Received: 19 July 2012 / Revised: 5 December 2012 / Accepted: 19 December 2012 / Published: 24 December 2012
Cited by 2 | PDF Full-text (390 KB) | HTML Full-text | XML Full-text
Abstract
This article focuses on the psychosocial work environment of immigrant cleaners at a Danish workplace. Today, many cleaners working in Danish cleaning jobs are women from the established immigrant communities, but also labour migrants from the newer EU member states have found [...] Read more.
This article focuses on the psychosocial work environment of immigrant cleaners at a Danish workplace. Today, many cleaners working in Danish cleaning jobs are women from the established immigrant communities, but also labour migrants from the newer EU member states have found their way to the cleaning industry. Studies have drawn attention to immigrants’ low position in the cleaning industry and their increased risk of work injuries. This article is based on a case study of an intervention called “Make a Difference” designed to improve the work environment among cleaners at a multi-ethnic workplace. We used semi-structured interviews, photo logs, observation and participation to investigate how the cleaners experienced their work environment. The cleaners reported an overload of heavy work, related to the concept of a classroom’s “readiness for cleaning”, and they expressed strained social relations and communication in addition to a lack of social recognition and invisibility at the workplace, a school. We analysed these psychosocial work environmental problems by investigating the different forms of social relationships and communication within the group of cleaners, and between the cleaners and the teachers and pupils at the school. Moreover, we discussed why the intervention, based on training of language and cleaning skills and social interaction, only partially improved the cleaners’ psychosocial work environment problems. In this article, we argue that social divisions based on ethnicity between the new and the established group of cleaners, combined with their marginal position and poor work organisation at the school, reinforced the cleaners’ experiences of psychosocial work environment problems. This article suggests that increased effort towards social inclusion at work and improved work organisation, especially for the new labour migrants from newer EU-countries, should be considered. Full article
(This article belongs to the Special Issue Migrant Health 2012)
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Open AccessArticle Assessing the Influence of Land Use and Land Cover Datasets with Different Points in Time and Levels of Detail on Watershed Modeling in the North River Watershed, China
Int. J. Environ. Res. Public Health 2013, 10(1), 144-157; doi:10.3390/ijerph10010144
Received: 25 October 2012 / Revised: 22 November 2012 / Accepted: 4 December 2012 / Published: 27 December 2012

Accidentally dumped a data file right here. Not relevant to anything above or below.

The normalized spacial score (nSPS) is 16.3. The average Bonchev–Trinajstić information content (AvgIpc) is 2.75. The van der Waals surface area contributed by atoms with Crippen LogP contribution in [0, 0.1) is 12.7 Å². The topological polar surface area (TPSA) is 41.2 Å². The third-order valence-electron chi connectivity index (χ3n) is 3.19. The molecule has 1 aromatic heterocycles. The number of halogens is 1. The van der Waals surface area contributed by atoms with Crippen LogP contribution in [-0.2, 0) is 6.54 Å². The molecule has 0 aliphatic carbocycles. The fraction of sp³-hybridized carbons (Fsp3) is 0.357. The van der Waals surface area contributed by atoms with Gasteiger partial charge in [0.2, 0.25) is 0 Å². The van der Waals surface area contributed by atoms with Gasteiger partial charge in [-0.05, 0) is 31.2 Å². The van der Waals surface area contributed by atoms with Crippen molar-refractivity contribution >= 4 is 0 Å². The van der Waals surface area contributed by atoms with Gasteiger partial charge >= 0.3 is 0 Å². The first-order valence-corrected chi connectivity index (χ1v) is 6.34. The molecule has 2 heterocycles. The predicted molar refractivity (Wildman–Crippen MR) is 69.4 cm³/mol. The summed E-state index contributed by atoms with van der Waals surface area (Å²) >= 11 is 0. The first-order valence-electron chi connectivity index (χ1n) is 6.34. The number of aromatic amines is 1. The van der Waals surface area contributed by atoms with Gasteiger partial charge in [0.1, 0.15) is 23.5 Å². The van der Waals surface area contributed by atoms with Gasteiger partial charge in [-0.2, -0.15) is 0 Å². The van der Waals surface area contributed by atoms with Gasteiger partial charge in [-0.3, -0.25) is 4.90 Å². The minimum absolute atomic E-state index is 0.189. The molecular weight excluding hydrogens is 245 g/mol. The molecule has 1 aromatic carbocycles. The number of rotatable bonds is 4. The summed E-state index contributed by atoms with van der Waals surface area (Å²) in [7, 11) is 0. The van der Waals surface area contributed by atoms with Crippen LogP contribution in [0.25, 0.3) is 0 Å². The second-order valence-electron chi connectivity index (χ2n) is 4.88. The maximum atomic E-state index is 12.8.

Cited by 3 | PDF Full-text (1201 KB) | HTML Full-text | XML Full-text
Abstract
Land use and land cover (LULC) information is an important component influencing watershed modeling with regards to hydrology and water quality in the river basin. In this study, the sensitivity of the Soil and Water Assessment Tool (SWAT) model to LULC datasets [...] Read more.
Land use and land cover (LULC) information is an important component influencing watershed modeling with regards to hydrology and water quality in the river basin. In this study, the sensitivity of the Soil and Water Assessment Tool (SWAT) model to LULC datasets with three points in time and three levels of detail was assessed in a coastal subtropical watershed located in Southeast China. The results showed good agreement between observed and simulated values for both monthly and daily streamflow and monthly NH4+-N and TP loads. Three LULC datasets in 2002, 2007 and 2010 had relatively little influence on simulated monthly and daily streamflow, whereas they exhibited greater effects on simulated monthly NH4+-N and TP loads. When using the two LULC datasets in 2007 and 2010 compared with that in 2002, the relative differences in predicted monthly NH4+-N and TP loads were −11.0 to −7.8% and −4.8 to −9.0%, respectively. There were no significant differences in simulated monthly and daily streamflow when using the three LULC datasets with ten, five and three categories. When using LULC datasets from ten categories compared to five and three categories, the relative differences in predicted monthly NH4+-N and TP loads were −6.6 to −6.5% and −13.3 to −7.3%, respectively. Overall, the sensitivity of the SWAT model to LULC datasets with different points in time and levels of detail was lower in monthly and daily streamflow simulation than in monthly NH4+-N and TP loads prediction. This research provided helpful insights into the influence of LULC datasets on watershed modeling. Full article